How to Get Butter Out of Clothes

Even if you don’t often cook, knowing how to remove butter stains from clothing can still be helpful. It’s frequent for butter stains to leave a slightly shadowed area that isn’t immediately noticeable.

As time passes, the stain becomes darker and more challenging to remove, and if the piece of clothing and oil stains dry, the stain can be set permanently. You can remove butter stains from your clothes by following these laundry instructions.

5 Ways to Remove Butter Stains from Clothes

Oil and milk proteins in butter create a stain that can be difficult to remove. Stain removal is the most important thing you can do for your garment, so treat the stain as soon as possible. Here are three ways to keep your butter-stained clothes out of the trash. Methods one and two can be used in conjunction or separately, while the third method, when all else fails, should be the last resort.

1. Use Dishwashing Liquid

Dishwashing Liquid

Here’s how to use dishwashing liquid to get rid of butter stains:

  • Rinse the stain with soap and water

It’s a good idea to use dishwashing soap to remove butter from clothing because it’s designed to remove fatty and greasy food products from pots, pans, and plates.

  • Apply lukewarm water to the stained area.

Squirt a little dishwashing detergent on the stain. Gently massage the stain with your fingers and distribute the soap evenly across the cloth. Rinse thoroughly to eliminate any remaining residue of dirt and stains.

Using a sink or bathtub faucet, rinse the stained area until the detergent is eliminated from the fabrics. Hold the material taut while letting go of it to check if the soap has been washed away.

2. Use Washing Machine

Washing Machine

Use the hottest water temperature allowed for the fabric to increase the likelihood of eliminating a butter stain. However, check the label on the garment and ensure that high temperatures don’t damage the fabric. If that’s the case, lower the temperature.

Wash with laundry detergent. Before drying, inspect the stain. It’s best to avoid the dryer if the stain hasn’t been removed, as the heat will cause it to set in the fabric. Stains can be removed by reapplying dish soap and rinsing, pretreating stains, and washing one more time before placing the garment in an iron. The stain should disappear after a second application of the treatment.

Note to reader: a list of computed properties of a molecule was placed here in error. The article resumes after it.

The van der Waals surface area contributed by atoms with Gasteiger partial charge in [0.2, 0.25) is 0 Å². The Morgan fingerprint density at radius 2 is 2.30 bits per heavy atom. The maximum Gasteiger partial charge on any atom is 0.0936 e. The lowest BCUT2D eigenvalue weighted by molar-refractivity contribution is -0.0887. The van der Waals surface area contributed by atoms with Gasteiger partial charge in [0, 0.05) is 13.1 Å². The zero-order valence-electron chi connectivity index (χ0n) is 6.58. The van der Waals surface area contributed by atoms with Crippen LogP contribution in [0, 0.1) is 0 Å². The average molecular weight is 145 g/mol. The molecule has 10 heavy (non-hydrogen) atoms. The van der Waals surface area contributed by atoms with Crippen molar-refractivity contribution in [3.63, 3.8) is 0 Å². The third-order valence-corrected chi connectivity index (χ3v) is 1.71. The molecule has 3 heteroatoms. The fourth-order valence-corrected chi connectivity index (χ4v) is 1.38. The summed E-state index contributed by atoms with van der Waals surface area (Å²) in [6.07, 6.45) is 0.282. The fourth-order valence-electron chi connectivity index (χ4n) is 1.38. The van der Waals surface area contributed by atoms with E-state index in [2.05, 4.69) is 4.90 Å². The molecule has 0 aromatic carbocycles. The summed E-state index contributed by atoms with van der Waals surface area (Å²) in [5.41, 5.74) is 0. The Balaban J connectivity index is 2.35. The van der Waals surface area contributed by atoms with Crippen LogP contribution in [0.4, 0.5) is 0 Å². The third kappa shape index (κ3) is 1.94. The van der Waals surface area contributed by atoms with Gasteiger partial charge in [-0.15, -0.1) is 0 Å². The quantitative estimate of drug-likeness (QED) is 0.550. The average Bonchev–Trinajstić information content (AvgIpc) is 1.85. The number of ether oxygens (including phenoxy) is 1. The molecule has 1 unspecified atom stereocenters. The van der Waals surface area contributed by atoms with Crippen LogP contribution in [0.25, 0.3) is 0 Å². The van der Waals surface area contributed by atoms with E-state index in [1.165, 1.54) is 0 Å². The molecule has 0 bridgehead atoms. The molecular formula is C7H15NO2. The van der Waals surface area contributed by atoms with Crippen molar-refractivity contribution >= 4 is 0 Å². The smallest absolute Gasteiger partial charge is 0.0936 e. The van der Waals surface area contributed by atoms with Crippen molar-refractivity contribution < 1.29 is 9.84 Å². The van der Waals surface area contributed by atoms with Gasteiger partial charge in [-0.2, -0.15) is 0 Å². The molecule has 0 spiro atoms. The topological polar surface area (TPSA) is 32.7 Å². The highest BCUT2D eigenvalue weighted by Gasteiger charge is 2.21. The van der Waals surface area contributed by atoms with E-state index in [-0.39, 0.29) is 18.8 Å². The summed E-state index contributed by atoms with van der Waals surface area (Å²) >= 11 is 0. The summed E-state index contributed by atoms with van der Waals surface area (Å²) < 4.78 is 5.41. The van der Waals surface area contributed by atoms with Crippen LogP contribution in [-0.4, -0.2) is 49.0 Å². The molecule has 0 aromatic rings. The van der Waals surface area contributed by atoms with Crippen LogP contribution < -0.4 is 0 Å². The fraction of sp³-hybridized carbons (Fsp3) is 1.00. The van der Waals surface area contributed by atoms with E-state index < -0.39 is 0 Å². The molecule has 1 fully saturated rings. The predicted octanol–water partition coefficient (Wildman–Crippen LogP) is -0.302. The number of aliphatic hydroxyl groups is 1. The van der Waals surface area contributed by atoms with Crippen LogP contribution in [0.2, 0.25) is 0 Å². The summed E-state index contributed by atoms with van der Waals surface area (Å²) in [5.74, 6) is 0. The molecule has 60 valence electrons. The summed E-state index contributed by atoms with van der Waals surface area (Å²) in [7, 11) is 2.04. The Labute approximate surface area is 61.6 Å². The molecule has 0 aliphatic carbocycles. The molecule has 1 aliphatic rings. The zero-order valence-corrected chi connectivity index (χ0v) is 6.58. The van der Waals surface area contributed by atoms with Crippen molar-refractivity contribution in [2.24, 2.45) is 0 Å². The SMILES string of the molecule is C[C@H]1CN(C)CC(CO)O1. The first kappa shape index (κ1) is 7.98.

3. Use Cornstarch or Talcum Powder

Talcum Powder

See the steps below:

  • Treat the stain as soon as possible.

Stain removal with this method is most effective if you tackle the stain as quickly as possible while the fabric is still wet. On a flat surface, place the clothes. Make sure it’s in an area that won’t be jostled or knocked to the ground by other people. Make sure you don’t end up with more of a mess than you already have.

  • Sprinkle the stain with the product

The absorbency of talcum powder and cornstarch is comparable. Using a generous amount of either product, you can remove the butter stain by covering it with a thick layer of powder. Do not rub the powder into the fabric as you apply it to the stain. For at least 30 minutes, let the powder sit.

To achieve optimum results, allow it to sit on the stain for a more extended period. Before continuing, let it sit for at least 30 minutes to allow the flavors to blend. Use a toothbrush to remove the stain. To remove the talcum powder or cornstarch from the stain’s surface, use a toothbrush to agitate it. Brush it off with your fingers and see how much stain remains.